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March 9: Of Roots and Trees

Two weeks or so into war, there this psychic sense of things falling apart. This war, I find, is deeply connected to my own subjectivity. It’s not heartbreak exactly, it’s too soon for that, and anyway, I need my heart -to be able to feel, to send convoluted messages of solidarity strained through the sieve of Google translate, to stay whole, and of service. But still, there is this sense of something crumbling, of not my mind not being quite itself. Perhaps it is trauma. Unwittingly, my students help me with this. I am grading their blog posts on madness and disability. Many of them argue for a repositioning of madness, into a subcategory of wellness.

I have been watching my feminist colleague Anna Sharihina’s daily recordings, and reading her social media posts, from Kharkiv. On March 7, she writes:I wake up not in the morning, but several times a night – from explosions, reading the news, and then back to sleep in horror.

I interviewed Anna S in 2014 for my film, “This Is Gay Propaganda: LGBT Rights & the War in Ukraine.” Anna leads the largest feminist organization in eastern Ukraine, “Women’s Sphere.” Via her short daily videos on Facebook and Instagram, with her impeccable queer hair, and always wearing lipstick,  she tries to comfort her feminist colleagues. She recommends meditation, provides advice, says that AirPod’s noise cancelling function doesn’t work with bombs. At the beginning of the first week of war, she is defiant : she is not leaving, neither is her executive committee.  But after ten days, she starts to mention people who have left, and says she is trying to decide whether to leave herself. In that unselfconsciously poetic manner of so many Ukrainians she says, Perhaps I have grown roots here . And yet, I never thought of myself as a tree.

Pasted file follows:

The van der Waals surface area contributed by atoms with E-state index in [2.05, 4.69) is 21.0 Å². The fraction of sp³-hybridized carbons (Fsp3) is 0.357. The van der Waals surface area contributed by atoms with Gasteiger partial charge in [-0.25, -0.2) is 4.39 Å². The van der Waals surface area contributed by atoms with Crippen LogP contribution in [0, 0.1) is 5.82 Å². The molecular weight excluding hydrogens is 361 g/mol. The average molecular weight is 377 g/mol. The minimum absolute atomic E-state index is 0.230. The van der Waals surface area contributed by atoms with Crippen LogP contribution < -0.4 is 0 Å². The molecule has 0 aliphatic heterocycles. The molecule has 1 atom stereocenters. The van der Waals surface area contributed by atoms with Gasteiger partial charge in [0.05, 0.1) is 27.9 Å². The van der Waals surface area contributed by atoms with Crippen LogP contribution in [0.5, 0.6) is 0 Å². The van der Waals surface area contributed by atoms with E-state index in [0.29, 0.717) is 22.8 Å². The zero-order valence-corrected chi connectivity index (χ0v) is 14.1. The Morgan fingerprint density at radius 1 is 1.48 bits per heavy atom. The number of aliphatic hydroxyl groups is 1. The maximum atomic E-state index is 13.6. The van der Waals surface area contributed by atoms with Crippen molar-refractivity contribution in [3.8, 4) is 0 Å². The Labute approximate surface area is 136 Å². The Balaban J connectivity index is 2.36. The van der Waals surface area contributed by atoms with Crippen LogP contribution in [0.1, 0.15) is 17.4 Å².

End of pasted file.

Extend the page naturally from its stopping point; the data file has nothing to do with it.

I can hear the sounds of shelling in the background of her video. She does not flinch.

Yesterday was International Women’s Day. I was heartened to see that Democracy Now, whom I’ve been haranguing for the past two weeks, has finally started to interview Ukrainian experts. I’ve supplied them with several names, including that of Olena Shevchenko, queer human rights defender from Kyiv. I interviewed her as well, in 2014. I watch Amy Goodman interview Olena as I sit my desk, grading midterm essays. Olena is pale, drawn, not her usual flamboyant self. She has fled to Lviv with her parents.  Just to leave Kyiv, where she has organized for so many years, must in itself have been a heartbreak. She speaks repeatedly of the problems of disabled and elderly people in Ukraine, stuck in buildings with no electricity and thus no elevator. She says women are being raped by Russian soldiers in Donbas. I have no reason to doubt her. Olena, who is really the star of my film, is a hard-bitten activist with an unerring instinct for truth. I recall her saying, back in 2014, “Ukraine will either go with EU or with Russia.” No in-between. I wonder if she still believes that. Somehow, the in-between is where there’s hope: the eternal resistance of Ukrainian people.